Neo Orbis: Revolutionary Solid Form Hydrogen Propulsion Vessel

Neo Orbis: Revolutionary Solid Form Hydrogen Propulsion Vessel | ATO Shipping AUS

Neo Orbis: Revolutionary Solid Form Hydrogen Propulsion Vessel

Known as the Neo Orbis, a revolutionary solid form hydrogen propulsion vessel that researchers believe will pave the way for a safer and broader application of hydrogen to fuel vessels. In June 2023 trials are expected to begin on the demonstration vessel as the next phase in the multi-year European H2Ships program.

 

Next Generation Shipyards, based in the Netherlands, was awarded the construction contract for the Neo Orbis. The ship shall be around 65ft in length, similar to the passenger boats found in Amsterdam for sightseeing trips. The vessel shall be designed to operate both in the canal system and in the seaport between Amsterdam and Ijmuiden. If this test vessel, Neo Orbis, is a success, just imagine the implications that this could have on the shipping industry. This could be rolled out globally. Carbon emissions will drop severely benefitting the ecosystem and our future generations.

They say it will be the first ever electrically propelled ship using hydrogen in solid form as the energy carrier. The fuel is made with a stabiliser and ultrapure water, placed in an aqueous non-combustible liquid fuel. Sodium borohydride found in the fuel reacts with a catalyst. This produces hydrogen while the spent fuel is converted back to sodium borohydride. The hopes are for the engine to be a closed system, cradle-to-cradle, turning the residual materials into new sodium borohydride fuel.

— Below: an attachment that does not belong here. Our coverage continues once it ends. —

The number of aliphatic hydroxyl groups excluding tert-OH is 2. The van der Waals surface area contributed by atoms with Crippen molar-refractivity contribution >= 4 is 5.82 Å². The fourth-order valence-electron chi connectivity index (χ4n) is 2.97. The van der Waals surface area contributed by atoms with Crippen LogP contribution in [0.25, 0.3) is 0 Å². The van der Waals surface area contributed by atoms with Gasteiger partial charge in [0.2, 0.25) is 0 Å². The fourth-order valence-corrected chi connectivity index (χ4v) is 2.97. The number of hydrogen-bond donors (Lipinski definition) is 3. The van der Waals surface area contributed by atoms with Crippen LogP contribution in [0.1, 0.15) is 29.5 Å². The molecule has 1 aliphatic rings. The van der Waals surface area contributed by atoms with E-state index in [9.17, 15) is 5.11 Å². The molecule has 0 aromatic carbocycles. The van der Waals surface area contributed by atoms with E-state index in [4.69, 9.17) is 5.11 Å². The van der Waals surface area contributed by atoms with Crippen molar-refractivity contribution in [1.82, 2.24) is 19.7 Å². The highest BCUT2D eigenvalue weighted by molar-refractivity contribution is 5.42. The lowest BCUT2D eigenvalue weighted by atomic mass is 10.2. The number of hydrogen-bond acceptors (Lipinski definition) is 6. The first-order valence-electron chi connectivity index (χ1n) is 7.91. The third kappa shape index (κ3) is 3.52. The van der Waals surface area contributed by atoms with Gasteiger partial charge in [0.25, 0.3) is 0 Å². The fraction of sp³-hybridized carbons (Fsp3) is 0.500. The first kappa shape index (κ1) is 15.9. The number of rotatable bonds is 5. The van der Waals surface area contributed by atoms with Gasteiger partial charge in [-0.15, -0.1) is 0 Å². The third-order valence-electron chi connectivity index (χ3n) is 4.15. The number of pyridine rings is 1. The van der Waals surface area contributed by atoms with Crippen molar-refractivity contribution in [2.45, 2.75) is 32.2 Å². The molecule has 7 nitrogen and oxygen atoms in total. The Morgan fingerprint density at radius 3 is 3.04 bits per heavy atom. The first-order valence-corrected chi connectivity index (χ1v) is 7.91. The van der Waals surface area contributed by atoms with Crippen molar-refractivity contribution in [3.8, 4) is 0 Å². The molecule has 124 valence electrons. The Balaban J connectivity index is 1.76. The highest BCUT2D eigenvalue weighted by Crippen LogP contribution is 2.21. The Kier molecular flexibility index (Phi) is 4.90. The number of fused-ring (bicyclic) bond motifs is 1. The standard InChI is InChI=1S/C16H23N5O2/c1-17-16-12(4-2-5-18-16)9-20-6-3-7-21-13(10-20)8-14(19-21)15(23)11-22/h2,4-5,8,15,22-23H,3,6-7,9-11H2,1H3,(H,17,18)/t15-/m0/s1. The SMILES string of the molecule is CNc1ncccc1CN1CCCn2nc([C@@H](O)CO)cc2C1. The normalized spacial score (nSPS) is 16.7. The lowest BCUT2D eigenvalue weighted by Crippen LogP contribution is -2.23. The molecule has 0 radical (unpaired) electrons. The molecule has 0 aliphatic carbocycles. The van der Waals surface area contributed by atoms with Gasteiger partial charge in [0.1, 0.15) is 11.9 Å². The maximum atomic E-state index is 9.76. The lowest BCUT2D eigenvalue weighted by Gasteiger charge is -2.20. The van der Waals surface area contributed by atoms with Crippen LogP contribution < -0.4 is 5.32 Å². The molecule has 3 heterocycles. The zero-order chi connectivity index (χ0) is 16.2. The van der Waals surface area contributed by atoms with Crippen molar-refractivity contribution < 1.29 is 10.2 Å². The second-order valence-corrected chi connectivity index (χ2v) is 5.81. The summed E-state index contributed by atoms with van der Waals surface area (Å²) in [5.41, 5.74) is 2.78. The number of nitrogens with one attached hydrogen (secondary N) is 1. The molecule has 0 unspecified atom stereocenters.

The excess heat generated by the engine shall be used to heat the inside of the vessel and water will be recycled. There shall be two batteries on board which shall provide back up energy. If the concentration of hydrogen rises to a dangerous level, a system on board the vessel shall suspend the process. 

 

The majority of the fuel on board is stored as sodium borohydride. This is much more stable than hydrogen. The ignition point is much higher than hydrogen and even diesel. It can be stored safely in many more places than hydrogen too.

 

This is a huge step towards Amsterdam port being emission-free by 2050. This shall be the port’s flagship project and will support the efforts of adoption of hydrogen power for inland shipping, short sea, dredging, offshore, and possibly patrol vessels and naval vessels.  

 

The main body of this article was found on maritime-executive.com

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